As per the Alzheimer’s Association, approximately 5.3 million people in the United States are suffering from this disease. It is said to be the seventh top cause of death among elderly people. This disease is believed to the most general kind of dementia and may soon develop into America’s most pricey health care burden.

A team of experts at UMass Lowell seem to have discovered a new system by which a vital protein linked to Alzheimer’s disease may transmit within the human brain. The study headed by UMass Lowell biological sciences professor Garth Hall, apparently provides new hope that the disease may one day be cured. It could offer a new clarification of how the protein tau, a standard human protein that turns toxic in Alzheimer’s patients, probably materializes in their cerebrospinal fluid (CSF).

Until lately, it was said to be generally understood by scientists that tau is never leaked from or shifted between neurons, and that CSF-tau only surfaces after several neurons have expired and permanent harm appears to have done to the brain.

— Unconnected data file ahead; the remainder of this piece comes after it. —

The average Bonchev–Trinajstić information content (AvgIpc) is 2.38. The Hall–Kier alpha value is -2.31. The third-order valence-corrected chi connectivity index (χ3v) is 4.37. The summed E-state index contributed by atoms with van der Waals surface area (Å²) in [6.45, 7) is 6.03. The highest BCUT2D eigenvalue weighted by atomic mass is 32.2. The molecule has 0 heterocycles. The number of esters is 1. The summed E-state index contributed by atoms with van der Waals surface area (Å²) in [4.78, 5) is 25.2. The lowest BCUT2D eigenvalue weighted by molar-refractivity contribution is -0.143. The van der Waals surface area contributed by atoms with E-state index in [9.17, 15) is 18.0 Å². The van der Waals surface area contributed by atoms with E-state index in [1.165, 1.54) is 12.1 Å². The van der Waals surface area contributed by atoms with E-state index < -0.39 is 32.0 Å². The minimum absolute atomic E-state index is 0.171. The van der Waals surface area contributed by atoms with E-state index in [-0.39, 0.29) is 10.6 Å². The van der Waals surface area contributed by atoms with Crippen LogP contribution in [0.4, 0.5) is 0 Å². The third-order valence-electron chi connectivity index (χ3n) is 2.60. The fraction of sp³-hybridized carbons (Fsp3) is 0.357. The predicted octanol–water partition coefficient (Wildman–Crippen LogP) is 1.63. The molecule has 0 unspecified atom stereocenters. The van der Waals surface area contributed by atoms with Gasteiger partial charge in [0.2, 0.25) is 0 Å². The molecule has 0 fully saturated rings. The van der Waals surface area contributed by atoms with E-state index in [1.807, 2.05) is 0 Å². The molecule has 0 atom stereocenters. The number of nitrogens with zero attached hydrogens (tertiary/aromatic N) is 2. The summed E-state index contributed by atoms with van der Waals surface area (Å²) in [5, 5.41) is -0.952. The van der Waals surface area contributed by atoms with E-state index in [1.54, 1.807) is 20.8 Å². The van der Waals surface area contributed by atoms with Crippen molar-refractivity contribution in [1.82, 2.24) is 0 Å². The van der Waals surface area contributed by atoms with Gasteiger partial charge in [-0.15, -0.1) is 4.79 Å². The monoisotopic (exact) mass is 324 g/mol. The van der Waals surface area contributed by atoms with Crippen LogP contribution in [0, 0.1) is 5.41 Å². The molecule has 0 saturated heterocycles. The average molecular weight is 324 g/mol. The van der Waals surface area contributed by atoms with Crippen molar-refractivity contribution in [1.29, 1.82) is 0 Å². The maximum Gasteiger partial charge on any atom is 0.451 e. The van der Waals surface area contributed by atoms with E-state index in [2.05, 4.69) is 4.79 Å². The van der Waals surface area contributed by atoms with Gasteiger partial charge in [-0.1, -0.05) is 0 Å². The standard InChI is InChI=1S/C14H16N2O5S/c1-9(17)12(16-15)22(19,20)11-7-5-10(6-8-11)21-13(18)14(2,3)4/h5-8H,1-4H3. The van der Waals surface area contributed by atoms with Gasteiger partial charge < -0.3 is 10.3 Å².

Hall commented, “My team has discovered two different ways in which tau is secreted by neurons, or brain cells. This might explain how tau-containing lesions seem to propagate between adjacent, interconnected parts of the brain during the development of the disease.”

Hall remarked, “That tau secretion can occur via two distinct mechanisms strongly indicates that it is biologically ‘real’ and is not just tau protein leaking out of dead neurons. The fact that it occurs in a pattern that reproduces what is seen in the CSF of Alzheimer’s patients holds out hope that patients in early stages of the disease might someday be cured. If we can distinguish secreted tau from tau that is released from dying neurons in CSF samples, then maybe we can diagnose Alzheimer’s in time to stop the disease before the neurons die.”

Hall, along with graduate student WonHee Kim and UMass Lowell, has apparently filed a interim patent application in association with a new approach to the early detection of Alzheimer’s that is based on their studies of tau secretion.

The study was published in the Journal of Alzheimer’s Disease.